It's Halloween, which in comics circles is the season of complaining that you don't like the current crop of scary comics, whining that you don't like the older ones, and putting on the kind of costume that seems funny at the time but pictures of which your foes in the industry will be posting on the Internet five years from now.
Recommended comics and comics-related art sites for Sunday, October 31:
The dean of American alternative comics humorists returns after another assignment for Reason into the America That Still Exists. This time Bagge reports from some of the more obscure foxholes of this year's ongoing political struggle. The look of it may surprise long-time fans: Bagge experiments with typesetting even he admits (scroll down) doesn't quite work. Otherwise, this is the usual bounty hunter beanbag fired into the broad gut of our shared culture: broad humor to be had at the expense of general stupidity and more delicate satire to be enjoyed about the limits of journalistic process.
The Chicago-based painter and printmaker isn't a cartoonist, but his themed portraits can be read as comics to great effect. The Haitian-influenced artist and well-regarded poet explores single, broad themes -- the lifeblood of a street, one man's memories of a city, his kids' take on the alphabet -- through a progression of declarative moments so intense they can feel like someone has grabbed the sides of your head before speaking. Fitzpatrick's art is dense enough his work when read as a series feels like chords as compared to a typical cartoonist's run of single notes.
This 2004 series is new enough that much of the work remains available, and looks as lovely as ever.
Jeff Mason and Bill Kartalopoulos team up for another issue of their increasingly ambitious web magazine, with startling results. The comics and related art they include are as distinguished as any you'll find in a print publication this year.
"Op/Ed: The Comics Page" features work by Joe Sacco, Art Spiegelman and Willem. "Gallery: Jerry Moriarty" offers up paintings by the RAW veteran from an exhibit curated by Spiegelman. Most of the articles are lovingly decorated with art as well; definitely look around.
Winners of the Week
Fans of 1970s Horror-in-Superhero-Comics Era Mainstay "Brother Voodoo," for whom a television deal continues to be pursued in Marvel's push to bring even its never-successful characters onto big and small screens.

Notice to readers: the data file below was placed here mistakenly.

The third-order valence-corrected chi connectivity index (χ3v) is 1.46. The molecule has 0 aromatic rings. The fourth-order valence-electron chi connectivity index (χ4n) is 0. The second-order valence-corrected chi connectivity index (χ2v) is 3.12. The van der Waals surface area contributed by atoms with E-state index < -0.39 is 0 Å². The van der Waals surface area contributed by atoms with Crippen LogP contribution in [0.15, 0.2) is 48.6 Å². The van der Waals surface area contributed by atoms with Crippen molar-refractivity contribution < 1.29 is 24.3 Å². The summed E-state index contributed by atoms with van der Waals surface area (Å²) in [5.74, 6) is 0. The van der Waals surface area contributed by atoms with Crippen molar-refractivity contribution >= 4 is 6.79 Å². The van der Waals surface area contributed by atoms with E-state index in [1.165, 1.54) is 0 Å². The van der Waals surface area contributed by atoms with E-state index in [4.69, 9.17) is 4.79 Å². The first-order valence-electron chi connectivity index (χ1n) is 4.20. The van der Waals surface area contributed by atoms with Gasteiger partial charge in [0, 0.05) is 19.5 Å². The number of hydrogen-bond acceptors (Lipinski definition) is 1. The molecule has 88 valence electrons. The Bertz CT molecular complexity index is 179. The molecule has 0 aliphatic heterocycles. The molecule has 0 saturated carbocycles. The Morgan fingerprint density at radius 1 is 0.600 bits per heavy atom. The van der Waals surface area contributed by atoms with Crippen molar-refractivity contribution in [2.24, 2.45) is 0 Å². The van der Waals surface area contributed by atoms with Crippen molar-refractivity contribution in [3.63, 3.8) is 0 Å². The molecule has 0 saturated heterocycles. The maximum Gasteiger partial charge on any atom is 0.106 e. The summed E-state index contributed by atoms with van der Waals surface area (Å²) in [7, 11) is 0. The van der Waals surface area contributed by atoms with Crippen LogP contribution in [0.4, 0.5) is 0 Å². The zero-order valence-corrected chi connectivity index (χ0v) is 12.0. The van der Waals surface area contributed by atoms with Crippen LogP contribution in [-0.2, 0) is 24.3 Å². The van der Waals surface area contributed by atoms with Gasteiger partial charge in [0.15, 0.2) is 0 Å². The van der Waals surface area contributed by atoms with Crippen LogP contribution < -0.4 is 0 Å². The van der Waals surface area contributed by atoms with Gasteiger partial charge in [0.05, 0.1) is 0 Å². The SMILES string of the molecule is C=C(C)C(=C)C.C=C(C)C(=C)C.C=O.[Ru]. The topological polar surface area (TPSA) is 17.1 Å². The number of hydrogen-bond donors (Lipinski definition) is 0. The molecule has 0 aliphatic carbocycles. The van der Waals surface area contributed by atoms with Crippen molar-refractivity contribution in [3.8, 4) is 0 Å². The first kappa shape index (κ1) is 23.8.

Loser of the Week
Right now you'd have to say the folks at Gold Circle Films, the other half of the Platinum Studios deal, because the content in question doesn't seem any more unique than the sum of pitches from an equivalent number of starving screenwriters, and none of it reflects long-term, proven success in a previous market.
Although admittedly, all you need is a couple of left-field hits like Men in Black, and the deal could turn out to be the greatest in the history of Hollywood. You never know.
* Comics writers Joe Casey and Matt Fraction do the usual back-and-forth in this week's edition of their Comic Book Resources' column, The Basement Tapes. The adopted, shared voice might be hard to manage at times, but there's usually a digression or two worth rooting out even if you don't follow certain kinds of comics and sometimes the subtext can be fascinating -- what I got out of this one is that the pressure a mainstream comics writer feels right now isn't correction or replacement, but outright cancellation.
* Chris Polkki, who edits the Fantagraphics anthology Blood Orange, jumped on The Comics Journal's Message Board to announce his plans for future issues, which include a number of international talents. The first few issues of Blood Orange read like Polkki hadn't really expected to receive a publishing contract, so a recalibration seems in order.
Like many of you, I spent my early hours sipping coffee rifling through Italian comics sites looking for news about a rumor I'd heard in passing. Since I didn't find it, the title of this entry is false as well as not very funny.